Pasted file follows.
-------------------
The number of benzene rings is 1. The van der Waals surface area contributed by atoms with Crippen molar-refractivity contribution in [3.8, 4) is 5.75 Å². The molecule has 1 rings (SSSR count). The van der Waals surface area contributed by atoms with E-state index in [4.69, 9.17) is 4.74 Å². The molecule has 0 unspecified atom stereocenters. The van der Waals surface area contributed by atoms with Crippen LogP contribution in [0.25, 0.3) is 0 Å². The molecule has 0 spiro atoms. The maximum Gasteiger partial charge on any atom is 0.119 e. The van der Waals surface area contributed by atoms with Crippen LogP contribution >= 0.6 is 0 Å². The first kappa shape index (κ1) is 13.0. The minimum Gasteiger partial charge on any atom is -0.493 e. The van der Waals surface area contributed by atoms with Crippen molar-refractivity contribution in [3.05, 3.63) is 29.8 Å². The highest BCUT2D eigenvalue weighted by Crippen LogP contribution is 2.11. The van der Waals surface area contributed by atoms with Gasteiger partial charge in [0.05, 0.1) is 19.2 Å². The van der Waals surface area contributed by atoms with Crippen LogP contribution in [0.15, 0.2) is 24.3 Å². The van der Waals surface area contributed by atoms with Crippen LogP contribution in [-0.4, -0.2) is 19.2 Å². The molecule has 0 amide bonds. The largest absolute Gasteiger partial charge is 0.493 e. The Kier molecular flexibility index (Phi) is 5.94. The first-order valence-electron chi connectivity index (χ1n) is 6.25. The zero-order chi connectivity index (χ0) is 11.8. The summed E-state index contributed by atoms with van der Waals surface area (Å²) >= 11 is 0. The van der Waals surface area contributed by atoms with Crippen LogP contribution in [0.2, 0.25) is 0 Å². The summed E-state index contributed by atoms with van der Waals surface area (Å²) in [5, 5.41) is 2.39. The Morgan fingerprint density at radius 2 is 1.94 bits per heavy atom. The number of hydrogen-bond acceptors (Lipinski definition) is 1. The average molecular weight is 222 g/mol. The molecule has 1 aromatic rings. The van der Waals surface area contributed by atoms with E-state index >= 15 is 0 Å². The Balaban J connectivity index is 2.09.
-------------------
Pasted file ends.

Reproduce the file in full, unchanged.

The number of benzene rings is 1. The van der Waals surface area contributed by atoms with Crippen molar-refractivity contribution in [3.8, 4) is 5.75 Å². The molecule has 1 rings (SSSR count). The van der Waals surface area contributed by atoms with E-state index in [4.69, 9.17) is 4.74 Å². The molecule has 0 unspecified atom stereocenters. The van der Waals surface area contributed by atoms with Crippen LogP contribution in [0.25, 0.3) is 0 Å². The molecule has 0 spiro atoms. The maximum Gasteiger partial charge on any atom is 0.119 e. The van der Waals surface area contributed by atoms with Crippen LogP contribution >= 0.6 is 0 Å². The first kappa shape index (κ1) is 13.0. The minimum Gasteiger partial charge on any atom is -0.493 e. The van der Waals surface area contributed by atoms with Crippen molar-refractivity contribution in [3.05, 3.63) is 29.8 Å². The highest BCUT2D eigenvalue weighted by Crippen LogP contribution is 2.11. The van der Waals surface area contributed by atoms with Gasteiger partial charge in [0.05, 0.1) is 19.2 Å². The van der Waals surface area contributed by atoms with Crippen LogP contribution in [0.15, 0.2) is 24.3 Å². The van der Waals surface area contributed by atoms with Crippen LogP contribution in [-0.4, -0.2) is 19.2 Å². The molecule has 0 amide bonds. The largest absolute Gasteiger partial charge is 0.493 e. The Kier molecular flexibility index (Phi) is 5.94. The first-order valence-electron chi connectivity index (χ1n) is 6.25. The zero-order chi connectivity index (χ0) is 11.8. The summed E-state index contributed by atoms with van der Waals surface area (Å²) >= 11 is 0. The van der Waals surface area contributed by atoms with Crippen LogP contribution in [0.2, 0.25) is 0 Å². The summed E-state index contributed by atoms with van der Waals surface area (Å²) in [5, 5.41) is 2.39. The Morgan fingerprint density at radius 2 is 1.94 bits per heavy atom. The number of hydrogen-bond acceptors (Lipinski definition) is 1. The average molecular weight is 222 g/mol. The molecule has 1 aromatic rings. The van der Waals surface area contributed by atoms with E-state index >= 15 is 0 Å². The Balaban J connectivity index is 2.09.